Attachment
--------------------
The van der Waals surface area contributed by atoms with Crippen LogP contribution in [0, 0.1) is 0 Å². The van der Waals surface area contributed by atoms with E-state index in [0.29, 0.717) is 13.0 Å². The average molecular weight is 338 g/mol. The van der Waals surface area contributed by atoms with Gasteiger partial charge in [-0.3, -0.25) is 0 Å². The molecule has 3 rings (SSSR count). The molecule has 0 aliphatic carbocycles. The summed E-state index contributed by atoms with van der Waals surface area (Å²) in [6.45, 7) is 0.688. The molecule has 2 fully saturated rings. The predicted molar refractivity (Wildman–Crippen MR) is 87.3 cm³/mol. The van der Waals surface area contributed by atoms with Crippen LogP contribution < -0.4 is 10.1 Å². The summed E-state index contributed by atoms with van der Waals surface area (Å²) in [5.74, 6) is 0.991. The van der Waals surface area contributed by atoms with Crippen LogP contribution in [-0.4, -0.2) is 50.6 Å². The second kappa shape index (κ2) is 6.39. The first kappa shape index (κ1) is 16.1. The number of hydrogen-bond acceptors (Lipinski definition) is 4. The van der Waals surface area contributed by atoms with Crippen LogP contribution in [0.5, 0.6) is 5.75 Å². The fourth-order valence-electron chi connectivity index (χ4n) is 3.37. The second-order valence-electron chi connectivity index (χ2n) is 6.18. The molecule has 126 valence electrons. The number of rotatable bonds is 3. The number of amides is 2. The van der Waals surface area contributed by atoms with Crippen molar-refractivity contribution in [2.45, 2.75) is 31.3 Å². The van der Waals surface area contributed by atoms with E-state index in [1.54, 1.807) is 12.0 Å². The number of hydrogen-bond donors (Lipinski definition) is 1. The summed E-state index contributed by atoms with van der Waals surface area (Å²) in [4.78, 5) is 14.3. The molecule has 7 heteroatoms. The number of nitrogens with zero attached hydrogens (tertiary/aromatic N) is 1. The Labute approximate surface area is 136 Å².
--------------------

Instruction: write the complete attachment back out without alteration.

The van der Waals surface area contributed by atoms with Crippen LogP contribution in [0, 0.1) is 0 Å². The van der Waals surface area contributed by atoms with E-state index in [0.29, 0.717) is 13.0 Å². The average molecular weight is 338 g/mol. The van der Waals surface area contributed by atoms with Gasteiger partial charge in [-0.3, -0.25) is 0 Å². The molecule has 3 rings (SSSR count). The molecule has 0 aliphatic carbocycles. The summed E-state index contributed by atoms with van der Waals surface area (Å²) in [6.45, 7) is 0.688. The molecule has 2 fully saturated rings. The predicted molar refractivity (Wildman–Crippen MR) is 87.3 cm³/mol. The van der Waals surface area contributed by atoms with Crippen LogP contribution < -0.4 is 10.1 Å². The summed E-state index contributed by atoms with van der Waals surface area (Å²) in [5.74, 6) is 0.991. The van der Waals surface area contributed by atoms with Crippen LogP contribution in [-0.4, -0.2) is 50.6 Å². The second kappa shape index (κ2) is 6.39. The first kappa shape index (κ1) is 16.1. The number of hydrogen-bond acceptors (Lipinski definition) is 4. The van der Waals surface area contributed by atoms with Crippen LogP contribution in [0.5, 0.6) is 5.75 Å². The fourth-order valence-electron chi connectivity index (χ4n) is 3.37. The second-order valence-electron chi connectivity index (χ2n) is 6.18. The molecule has 126 valence electrons. The number of rotatable bonds is 3. The number of amides is 2. The van der Waals surface area contributed by atoms with Crippen molar-refractivity contribution in [2.45, 2.75) is 31.3 Å². The van der Waals surface area contributed by atoms with E-state index in [1.54, 1.807) is 12.0 Å². The number of hydrogen-bond donors (Lipinski definition) is 1. The summed E-state index contributed by atoms with van der Waals surface area (Å²) in [4.78, 5) is 14.3. The molecule has 7 heteroatoms. The number of nitrogens with zero attached hydrogens (tertiary/aromatic N) is 1. The Labute approximate surface area is 136 Å².